# What is the standard way to add N seconds to datetime.time in Python?

Given a datetime.time value in Python, is there a standard way to add an integer number of seconds to it, so that 11:34:59 + 3 = 11:35:02, for example?

These obvious ideas don't work:

>>> datetime.time(11, 34, 59) + 3
TypeError: unsupported operand type(s) for +: 'datetime.time' and 'int'
>>> datetime.time(11, 34, 59) + datetime.timedelta(0, 3)
TypeError: unsupported operand type(s) for +: 'datetime.time' and 'datetime.timedelta'
>>> datetime.time(11, 34, 59) + datetime.time(0, 0, 3)
TypeError: unsupported operand type(s) for +: 'datetime.time' and 'datetime.time'

In the end I have written functions like this:

secs = timeval.hour * 3600 + timeval.minute * 60 + timeval.second
return datetime.time(secs // 3600, (secs % 3600) // 60, secs % 60)

I can't help thinking that I'm missing an easier way to do this though.

### Related

You can use full datetime variables with timedelta, and by providing a dummy date then using time to just get the time value.

For example:

import datetime
a = datetime.datetime(100,1,1,11,34,59)
b = a + datetime.timedelta(0,3) # days, seconds, then other fields.
print(a.time())
print(b.time())

results in the two values, three seconds apart:

11:34:59
11:35:02

You could also opt for the more readable

b = a + datetime.timedelta(seconds=3)

if you're so inclined.

If you're after a function that can do this, you can look into using addSecs below:

import datetime

fulldate = datetime.datetime(100, 1, 1, tm.hour, tm.minute, tm.second)
fulldate = fulldate + datetime.timedelta(seconds=secs)
return fulldate.time()

a = datetime.datetime.now().time()
print(a)
print(b)

This outputs:

09:11:55.775695
09:16:55
• To avoid OverflowErrors, I'd recommend using a different dummy date, eg a couple of years later: datetime(101,1,1,11,34,59). If you try subtracting a large timedelta from the date above, you'll get an "OverflowError: date value out of range" error as the year for a datetime object cannot be smaller than 1 Nov 29, 2011 at 5:23
• @pheelicks, done, albeit a little late, not exactly agile response times :-) Since I had to fix another bug in my code, I thought I'd incorporate your suggestion at the same time. Jan 15, 2013 at 1:20

As others here have stated, you can just use full datetime objects throughout:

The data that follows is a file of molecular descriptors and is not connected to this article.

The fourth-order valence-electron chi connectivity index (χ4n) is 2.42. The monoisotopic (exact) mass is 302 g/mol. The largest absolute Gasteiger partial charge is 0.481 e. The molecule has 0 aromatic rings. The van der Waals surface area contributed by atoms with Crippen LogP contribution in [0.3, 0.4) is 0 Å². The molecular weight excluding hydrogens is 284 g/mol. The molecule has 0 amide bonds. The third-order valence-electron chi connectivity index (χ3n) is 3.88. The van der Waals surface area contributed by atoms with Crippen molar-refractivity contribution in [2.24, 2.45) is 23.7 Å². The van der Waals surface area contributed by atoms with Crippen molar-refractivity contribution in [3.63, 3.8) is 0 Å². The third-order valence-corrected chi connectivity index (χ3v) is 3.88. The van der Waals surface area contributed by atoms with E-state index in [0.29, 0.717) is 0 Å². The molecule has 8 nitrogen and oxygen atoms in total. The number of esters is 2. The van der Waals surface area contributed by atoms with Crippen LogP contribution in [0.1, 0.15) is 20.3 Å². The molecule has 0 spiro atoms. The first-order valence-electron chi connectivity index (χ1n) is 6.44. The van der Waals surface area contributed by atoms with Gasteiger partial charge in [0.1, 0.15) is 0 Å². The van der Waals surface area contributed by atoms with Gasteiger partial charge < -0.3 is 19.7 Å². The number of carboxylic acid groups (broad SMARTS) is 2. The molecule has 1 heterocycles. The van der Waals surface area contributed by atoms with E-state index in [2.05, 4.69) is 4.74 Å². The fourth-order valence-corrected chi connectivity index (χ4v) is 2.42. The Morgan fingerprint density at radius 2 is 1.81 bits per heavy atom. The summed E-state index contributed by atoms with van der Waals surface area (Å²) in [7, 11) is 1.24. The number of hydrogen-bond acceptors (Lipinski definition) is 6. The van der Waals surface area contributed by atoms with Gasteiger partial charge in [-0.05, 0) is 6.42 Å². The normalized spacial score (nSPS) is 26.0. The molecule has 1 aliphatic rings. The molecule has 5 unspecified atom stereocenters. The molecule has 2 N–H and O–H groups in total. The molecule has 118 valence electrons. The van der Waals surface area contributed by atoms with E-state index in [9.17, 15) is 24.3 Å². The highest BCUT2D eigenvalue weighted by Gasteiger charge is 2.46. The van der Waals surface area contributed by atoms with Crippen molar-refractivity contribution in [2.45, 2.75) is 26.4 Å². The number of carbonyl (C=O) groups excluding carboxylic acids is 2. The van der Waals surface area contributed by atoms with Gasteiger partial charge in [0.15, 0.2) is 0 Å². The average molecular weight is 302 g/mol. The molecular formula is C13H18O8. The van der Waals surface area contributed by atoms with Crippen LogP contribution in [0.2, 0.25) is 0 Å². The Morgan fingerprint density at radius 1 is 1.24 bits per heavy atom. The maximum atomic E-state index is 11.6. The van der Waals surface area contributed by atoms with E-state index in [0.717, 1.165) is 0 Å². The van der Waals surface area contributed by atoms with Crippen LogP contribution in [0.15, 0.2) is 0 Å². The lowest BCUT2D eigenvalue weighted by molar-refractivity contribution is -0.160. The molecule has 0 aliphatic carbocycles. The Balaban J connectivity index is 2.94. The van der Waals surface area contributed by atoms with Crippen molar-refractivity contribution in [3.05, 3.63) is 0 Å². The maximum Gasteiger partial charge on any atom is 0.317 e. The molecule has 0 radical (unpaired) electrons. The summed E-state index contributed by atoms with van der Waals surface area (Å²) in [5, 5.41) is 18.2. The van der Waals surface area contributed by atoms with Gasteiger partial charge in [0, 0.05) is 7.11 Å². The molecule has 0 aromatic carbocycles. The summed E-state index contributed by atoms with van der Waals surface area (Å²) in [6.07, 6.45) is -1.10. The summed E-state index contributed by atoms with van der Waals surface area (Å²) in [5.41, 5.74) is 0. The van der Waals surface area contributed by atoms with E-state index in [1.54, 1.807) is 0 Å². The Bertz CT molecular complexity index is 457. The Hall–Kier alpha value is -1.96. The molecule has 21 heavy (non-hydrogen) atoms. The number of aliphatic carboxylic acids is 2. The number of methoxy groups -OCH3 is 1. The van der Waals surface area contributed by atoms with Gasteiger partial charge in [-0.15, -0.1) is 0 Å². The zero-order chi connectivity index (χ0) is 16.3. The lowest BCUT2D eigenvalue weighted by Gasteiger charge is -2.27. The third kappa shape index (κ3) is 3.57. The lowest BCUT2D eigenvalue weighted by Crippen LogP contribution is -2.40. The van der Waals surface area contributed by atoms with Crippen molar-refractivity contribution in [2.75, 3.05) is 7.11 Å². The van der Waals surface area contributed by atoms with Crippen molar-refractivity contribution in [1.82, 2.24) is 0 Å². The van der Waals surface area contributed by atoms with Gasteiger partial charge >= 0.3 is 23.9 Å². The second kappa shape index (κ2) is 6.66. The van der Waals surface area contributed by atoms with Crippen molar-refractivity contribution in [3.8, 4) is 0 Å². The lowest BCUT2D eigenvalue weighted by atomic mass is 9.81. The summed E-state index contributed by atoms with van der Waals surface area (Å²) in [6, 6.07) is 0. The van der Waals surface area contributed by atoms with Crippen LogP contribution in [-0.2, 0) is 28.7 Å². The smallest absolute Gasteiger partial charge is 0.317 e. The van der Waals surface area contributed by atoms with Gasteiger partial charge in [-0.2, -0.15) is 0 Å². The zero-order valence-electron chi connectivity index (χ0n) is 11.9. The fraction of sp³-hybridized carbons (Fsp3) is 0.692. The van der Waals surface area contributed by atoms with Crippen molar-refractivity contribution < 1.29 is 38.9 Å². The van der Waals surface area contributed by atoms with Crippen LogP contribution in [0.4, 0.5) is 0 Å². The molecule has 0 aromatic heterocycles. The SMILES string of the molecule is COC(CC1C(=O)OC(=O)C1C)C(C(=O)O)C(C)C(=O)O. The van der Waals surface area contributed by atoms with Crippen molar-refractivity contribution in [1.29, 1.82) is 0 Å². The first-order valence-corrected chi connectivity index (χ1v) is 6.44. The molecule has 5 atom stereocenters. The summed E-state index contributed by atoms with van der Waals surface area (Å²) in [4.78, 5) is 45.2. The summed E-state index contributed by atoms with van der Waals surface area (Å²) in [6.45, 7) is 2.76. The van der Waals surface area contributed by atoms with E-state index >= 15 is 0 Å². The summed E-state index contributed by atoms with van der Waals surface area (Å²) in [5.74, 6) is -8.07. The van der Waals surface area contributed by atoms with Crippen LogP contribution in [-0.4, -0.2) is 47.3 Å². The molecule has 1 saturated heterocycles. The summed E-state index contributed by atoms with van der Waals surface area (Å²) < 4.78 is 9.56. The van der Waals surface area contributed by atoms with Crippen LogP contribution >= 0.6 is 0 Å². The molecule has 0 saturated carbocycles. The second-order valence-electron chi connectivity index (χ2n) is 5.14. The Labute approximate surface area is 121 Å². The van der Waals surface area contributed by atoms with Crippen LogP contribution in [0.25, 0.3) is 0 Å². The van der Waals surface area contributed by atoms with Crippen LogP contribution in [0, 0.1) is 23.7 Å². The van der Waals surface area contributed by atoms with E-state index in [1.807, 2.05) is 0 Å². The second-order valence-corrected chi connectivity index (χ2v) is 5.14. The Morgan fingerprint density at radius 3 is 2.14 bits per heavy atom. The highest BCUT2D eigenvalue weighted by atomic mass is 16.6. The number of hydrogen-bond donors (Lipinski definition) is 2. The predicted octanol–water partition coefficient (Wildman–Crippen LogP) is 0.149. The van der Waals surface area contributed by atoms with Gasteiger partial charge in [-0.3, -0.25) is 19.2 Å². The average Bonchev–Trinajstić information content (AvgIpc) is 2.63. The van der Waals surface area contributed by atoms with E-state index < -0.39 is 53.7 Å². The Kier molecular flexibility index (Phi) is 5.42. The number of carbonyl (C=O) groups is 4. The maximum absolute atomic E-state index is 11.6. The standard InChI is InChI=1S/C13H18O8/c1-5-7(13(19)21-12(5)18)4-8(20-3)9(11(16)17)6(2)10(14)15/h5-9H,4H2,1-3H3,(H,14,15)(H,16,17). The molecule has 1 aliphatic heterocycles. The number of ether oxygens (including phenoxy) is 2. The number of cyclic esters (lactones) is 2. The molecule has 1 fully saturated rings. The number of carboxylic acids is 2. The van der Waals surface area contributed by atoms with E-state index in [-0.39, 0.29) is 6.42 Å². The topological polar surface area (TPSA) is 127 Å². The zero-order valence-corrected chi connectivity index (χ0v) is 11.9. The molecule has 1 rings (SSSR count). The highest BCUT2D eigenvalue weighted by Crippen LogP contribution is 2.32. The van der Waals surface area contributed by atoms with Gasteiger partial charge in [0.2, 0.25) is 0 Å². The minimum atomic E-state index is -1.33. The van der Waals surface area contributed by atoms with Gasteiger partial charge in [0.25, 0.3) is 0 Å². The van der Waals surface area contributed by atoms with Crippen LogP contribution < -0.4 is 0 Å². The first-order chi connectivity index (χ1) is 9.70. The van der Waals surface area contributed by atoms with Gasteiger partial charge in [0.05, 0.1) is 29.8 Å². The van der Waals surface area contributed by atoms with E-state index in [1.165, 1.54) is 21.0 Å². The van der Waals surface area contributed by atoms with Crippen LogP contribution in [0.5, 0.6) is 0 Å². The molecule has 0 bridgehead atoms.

from datetime import datetime, date, time, timedelta
sometime = time(8,00) # 8am
later = (datetime.combine(date.today(), sometime) + timedelta(seconds=3)).time()

However, I think it's worth explaining why full datetime objects are required. Consider what would happen if I added 2 hours to 11pm. What's the correct behavior? An exception, because you can't have a time larger than 11:59pm? Should it wrap back around?

Different programmers will expect different things, so whichever result they picked would surprise a lot of people. Worse yet, programmers would write code that worked just fine when they tested it initially, and then have it break later by doing something unexpected. This is very bad, which is why you're not allowed to add timedelta objects to time objects.

• An exception, clearly. Not being able to add a TIMEdelta to a TIME is dumb. Sep 15, 2020 at 9:25
• @JürgenA.Erhard Interestingly, I “clearly” thought that the correct behavior there would be to wrap around… Feb 16, 2021 at 15:17

One little thing, might add clarity to override the default value for seconds

>>> b = a + datetime.timedelta(seconds=3000)
>>> b
datetime.datetime(1, 1, 1, 12, 24, 59)

You cannot simply add number to datetime because it's unclear what unit is used: seconds, hours, weeks...

There is timedelta class for manipulations with date and time. datetime minus datetime gives timedelta, datetime plus timedelta gives datetime, two datetime objects cannot be added although two timedelta can.

Create timedelta object with how many seconds you want to add and add it to datetime object:

>>> from datetime import datetime, timedelta
>>> t = datetime.now() + timedelta(seconds=3000)
>>> print(t)
datetime.datetime(2018, 1, 17, 21, 47, 13, 90244)

There is same concept in C++: std::chrono::duration.